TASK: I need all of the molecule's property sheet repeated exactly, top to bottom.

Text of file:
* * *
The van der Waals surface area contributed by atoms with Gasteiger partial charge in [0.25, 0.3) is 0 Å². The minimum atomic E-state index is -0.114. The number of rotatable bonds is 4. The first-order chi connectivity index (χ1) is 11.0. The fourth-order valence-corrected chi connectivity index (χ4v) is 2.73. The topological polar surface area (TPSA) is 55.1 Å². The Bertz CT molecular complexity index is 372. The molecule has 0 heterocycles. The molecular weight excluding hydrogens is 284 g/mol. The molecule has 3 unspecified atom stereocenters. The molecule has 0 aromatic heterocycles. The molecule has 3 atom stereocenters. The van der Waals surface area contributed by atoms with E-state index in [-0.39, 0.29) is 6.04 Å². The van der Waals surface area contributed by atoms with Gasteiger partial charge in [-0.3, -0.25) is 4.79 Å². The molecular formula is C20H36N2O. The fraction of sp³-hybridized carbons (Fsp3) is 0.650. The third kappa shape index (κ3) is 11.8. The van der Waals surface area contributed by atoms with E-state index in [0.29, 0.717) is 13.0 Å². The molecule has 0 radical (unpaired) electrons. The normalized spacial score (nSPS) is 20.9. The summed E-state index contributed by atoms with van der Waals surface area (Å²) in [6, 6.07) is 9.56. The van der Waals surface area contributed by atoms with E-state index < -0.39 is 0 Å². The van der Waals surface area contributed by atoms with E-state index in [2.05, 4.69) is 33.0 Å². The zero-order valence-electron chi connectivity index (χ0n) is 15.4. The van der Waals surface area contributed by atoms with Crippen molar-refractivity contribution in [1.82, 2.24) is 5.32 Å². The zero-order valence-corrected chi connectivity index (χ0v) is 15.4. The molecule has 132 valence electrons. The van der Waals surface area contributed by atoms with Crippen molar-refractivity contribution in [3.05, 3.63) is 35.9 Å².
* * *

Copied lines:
The van der Waals surface area contributed by atoms with Gasteiger partial charge in [0.25, 0.3) is 0 Å². The minimum atomic E-state index is -0.114. The number of rotatable bonds is 4. The first-order chi connectivity index (χ1) is 11.0. The fourth-order valence-corrected chi connectivity index (χ4v) is 2.73. The topological polar surface area (TPSA) is 55.1 Å². The Bertz CT molecular complexity index is 372. The molecule has 0 heterocycles. The molecular weight excluding hydrogens is 284 g/mol. The molecule has 3 unspecified atom stereocenters. The molecule has 0 aromatic heterocycles. The molecule has 3 atom stereocenters. The van der Waals surface area contributed by atoms with E-state index in [-0.39, 0.29) is 6.04 Å². The van der Waals surface area contributed by atoms with Gasteiger partial charge in [-0.3, -0.25) is 4.79 Å². The molecular formula is C20H36N2O. The fraction of sp³-hybridized carbons (Fsp3) is 0.650. The third kappa shape index (κ3) is 11.8. The van der Waals surface area contributed by atoms with E-state index in [0.29, 0.717) is 13.0 Å². The molecule has 0 radical (unpaired) electrons. The normalized spacial score (nSPS) is 20.9. The summed E-state index contributed by atoms with van der Waals surface area (Å²) in [6, 6.07) is 9.56. The van der Waals surface area contributed by atoms with E-state index < -0.39 is 0 Å². The van der Waals surface area contributed by atoms with E-state index in [2.05, 4.69) is 33.0 Å². The zero-order valence-electron chi connectivity index (χ0n) is 15.4. The van der Waals surface area contributed by atoms with Crippen molar-refractivity contribution in [1.82, 2.24) is 5.32 Å². The zero-order valence-corrected chi connectivity index (χ0v) is 15.4. The molecule has 132 valence electrons. The van der Waals surface area contributed by atoms with Crippen molar-refractivity contribution in [3.05, 3.63) is 35.9 Å².